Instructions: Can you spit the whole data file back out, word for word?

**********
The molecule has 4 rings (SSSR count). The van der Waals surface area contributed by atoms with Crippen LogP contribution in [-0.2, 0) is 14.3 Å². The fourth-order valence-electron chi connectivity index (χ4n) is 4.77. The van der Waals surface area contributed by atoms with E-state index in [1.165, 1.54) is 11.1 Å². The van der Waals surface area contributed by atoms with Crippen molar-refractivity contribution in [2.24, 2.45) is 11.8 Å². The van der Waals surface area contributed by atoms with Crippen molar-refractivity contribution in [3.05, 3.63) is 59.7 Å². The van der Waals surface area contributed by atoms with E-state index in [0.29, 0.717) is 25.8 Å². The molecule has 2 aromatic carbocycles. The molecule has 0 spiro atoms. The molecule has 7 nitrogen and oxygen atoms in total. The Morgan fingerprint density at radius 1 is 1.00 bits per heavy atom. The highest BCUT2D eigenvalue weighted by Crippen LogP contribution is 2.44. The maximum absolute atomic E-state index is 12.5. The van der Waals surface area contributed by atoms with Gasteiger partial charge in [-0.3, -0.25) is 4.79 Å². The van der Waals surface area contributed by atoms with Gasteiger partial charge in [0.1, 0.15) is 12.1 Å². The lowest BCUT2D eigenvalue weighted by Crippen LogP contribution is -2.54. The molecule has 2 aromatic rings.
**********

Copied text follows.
The molecule has 4 rings (SSSR count). The van der Waals surface area contributed by atoms with Crippen LogP contribution in [-0.2, 0) is 14.3 Å². The fourth-order valence-electron chi connectivity index (χ4n) is 4.77. The van der Waals surface area contributed by atoms with E-state index in [1.165, 1.54) is 11.1 Å². The van der Waals surface area contributed by atoms with Crippen molar-refractivity contribution in [2.24, 2.45) is 11.8 Å². The van der Waals surface area contributed by atoms with Crippen molar-refractivity contribution in [3.05, 3.63) is 59.7 Å². The van der Waals surface area contributed by atoms with E-state index in [0.29, 0.717) is 25.8 Å². The molecule has 2 aromatic carbocycles. The molecule has 0 spiro atoms. The molecule has 7 nitrogen and oxygen atoms in total. The Morgan fingerprint density at radius 1 is 1.00 bits per heavy atom. The highest BCUT2D eigenvalue weighted by Crippen LogP contribution is 2.44. The maximum absolute atomic E-state index is 12.5. The van der Waals surface area contributed by atoms with Gasteiger partial charge in [-0.3, -0.25) is 4.79 Å². The van der Waals surface area contributed by atoms with Gasteiger partial charge in [0.1, 0.15) is 12.1 Å². The lowest BCUT2D eigenvalue weighted by Crippen LogP contribution is -2.54. The molecule has 2 aromatic rings.